<programming> A bitwise operator treats its operands as a vector
s rather than a single number.
bitwise operators combine bit N of each operand using a Boolean
) to produce bit N of the result.
For example, a bitwise AND operator ("&" in C
) would evaluate 13 & 9 as (binary) 1101 & 1001 = 1001 = 9, whereas, the logical AND, (C
"&&") would evaluate 13 && 9 as TRUE && TRUE = TRUE = 1.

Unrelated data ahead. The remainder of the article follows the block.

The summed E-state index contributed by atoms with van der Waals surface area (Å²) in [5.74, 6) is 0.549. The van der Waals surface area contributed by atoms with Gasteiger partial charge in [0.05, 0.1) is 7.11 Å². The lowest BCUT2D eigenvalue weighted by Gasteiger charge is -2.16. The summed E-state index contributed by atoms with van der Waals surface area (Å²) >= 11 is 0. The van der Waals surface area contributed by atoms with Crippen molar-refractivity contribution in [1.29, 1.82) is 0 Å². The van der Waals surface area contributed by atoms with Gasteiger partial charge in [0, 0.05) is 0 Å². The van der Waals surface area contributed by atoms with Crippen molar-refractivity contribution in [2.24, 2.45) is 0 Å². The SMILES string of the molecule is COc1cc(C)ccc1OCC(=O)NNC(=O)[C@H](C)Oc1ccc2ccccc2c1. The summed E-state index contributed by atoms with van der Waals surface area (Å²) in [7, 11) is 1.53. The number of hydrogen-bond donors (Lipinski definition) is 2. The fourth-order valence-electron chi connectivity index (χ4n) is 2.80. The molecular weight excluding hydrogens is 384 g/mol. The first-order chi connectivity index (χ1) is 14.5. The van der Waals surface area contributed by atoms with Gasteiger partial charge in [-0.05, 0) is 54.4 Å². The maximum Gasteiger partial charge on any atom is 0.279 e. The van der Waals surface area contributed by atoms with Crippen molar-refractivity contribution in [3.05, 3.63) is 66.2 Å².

In some languages, e.g. Acorn's BASIC V
, the same operators are used for both bitwise and logical operations.
This usually works except when applying NOT to a value x which is neither 0 (false) nor -1 (true), in which case both x and (NOT x) will be non-zero and thus treated as TRUE.
Other operations at the bit level, which are not normally described as "bitwise" include shift and rotate.